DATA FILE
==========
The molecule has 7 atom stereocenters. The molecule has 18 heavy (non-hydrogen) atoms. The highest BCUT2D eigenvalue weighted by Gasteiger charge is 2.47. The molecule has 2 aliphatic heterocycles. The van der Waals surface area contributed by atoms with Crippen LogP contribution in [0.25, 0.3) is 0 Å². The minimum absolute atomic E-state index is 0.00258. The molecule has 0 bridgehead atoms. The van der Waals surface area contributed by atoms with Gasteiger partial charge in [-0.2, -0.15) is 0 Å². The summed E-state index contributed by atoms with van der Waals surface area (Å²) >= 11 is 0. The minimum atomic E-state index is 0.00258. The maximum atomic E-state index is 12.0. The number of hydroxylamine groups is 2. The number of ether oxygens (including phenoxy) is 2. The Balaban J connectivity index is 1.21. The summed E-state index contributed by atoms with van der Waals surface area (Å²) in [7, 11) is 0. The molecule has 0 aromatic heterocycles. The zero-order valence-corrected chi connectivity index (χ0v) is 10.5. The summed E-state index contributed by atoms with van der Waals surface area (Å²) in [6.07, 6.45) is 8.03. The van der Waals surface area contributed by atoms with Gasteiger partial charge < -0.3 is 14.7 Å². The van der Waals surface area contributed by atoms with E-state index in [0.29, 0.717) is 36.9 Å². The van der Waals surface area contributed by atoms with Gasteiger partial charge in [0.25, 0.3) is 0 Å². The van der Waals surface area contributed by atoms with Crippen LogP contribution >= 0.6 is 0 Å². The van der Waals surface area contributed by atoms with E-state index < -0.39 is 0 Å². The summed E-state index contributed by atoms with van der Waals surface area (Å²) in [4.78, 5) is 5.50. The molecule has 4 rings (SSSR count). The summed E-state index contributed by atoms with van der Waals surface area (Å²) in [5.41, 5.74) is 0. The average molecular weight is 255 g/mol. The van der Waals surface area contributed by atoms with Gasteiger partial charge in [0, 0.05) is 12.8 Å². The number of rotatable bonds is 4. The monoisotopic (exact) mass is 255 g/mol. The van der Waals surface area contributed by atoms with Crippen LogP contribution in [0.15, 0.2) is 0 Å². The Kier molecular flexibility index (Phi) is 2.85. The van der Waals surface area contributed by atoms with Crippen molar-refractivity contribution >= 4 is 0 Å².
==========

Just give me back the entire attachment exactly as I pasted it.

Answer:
The molecule has 7 atom stereocenters. The molecule has 18 heavy (non-hydrogen) atoms. The highest BCUT2D eigenvalue weighted by Gasteiger charge is 2.47. The molecule has 2 aliphatic heterocycles. The van der Waals surface area contributed by atoms with Crippen LogP contribution in [0.25, 0.3) is 0 Å². The minimum absolute atomic E-state index is 0.00258. The molecule has 0 bridgehead atoms. The van der Waals surface area contributed by atoms with Gasteiger partial charge in [-0.2, -0.15) is 0 Å². The summed E-state index contributed by atoms with van der Waals surface area (Å²) >= 11 is 0. The minimum atomic E-state index is 0.00258. The maximum atomic E-state index is 12.0. The number of hydroxylamine groups is 2. The number of ether oxygens (including phenoxy) is 2. The Balaban J connectivity index is 1.21. The summed E-state index contributed by atoms with van der Waals surface area (Å²) in [7, 11) is 0. The molecule has 0 aromatic heterocycles. The zero-order valence-corrected chi connectivity index (χ0v) is 10.5. The summed E-state index contributed by atoms with van der Waals surface area (Å²) in [6.07, 6.45) is 8.03. The van der Waals surface area contributed by atoms with Gasteiger partial charge < -0.3 is 14.7 Å². The van der Waals surface area contributed by atoms with E-state index in [0.29, 0.717) is 36.9 Å². The van der Waals surface area contributed by atoms with Gasteiger partial charge in [0.25, 0.3) is 0 Å². The van der Waals surface area contributed by atoms with Crippen LogP contribution >= 0.6 is 0 Å². The van der Waals surface area contributed by atoms with E-state index < -0.39 is 0 Å². The summed E-state index contributed by atoms with van der Waals surface area (Å²) in [4.78, 5) is 5.50. The molecule has 4 rings (SSSR count). The summed E-state index contributed by atoms with van der Waals surface area (Å²) in [5.41, 5.74) is 0. The average molecular weight is 255 g/mol. The van der Waals surface area contributed by atoms with Gasteiger partial charge in [0, 0.05) is 12.8 Å². The number of rotatable bonds is 4. The monoisotopic (exact) mass is 255 g/mol. The van der Waals surface area contributed by atoms with Crippen LogP contribution in [0.15, 0.2) is 0 Å². The Kier molecular flexibility index (Phi) is 2.85. The van der Waals surface area contributed by atoms with Crippen molar-refractivity contribution >= 4 is 0 Å².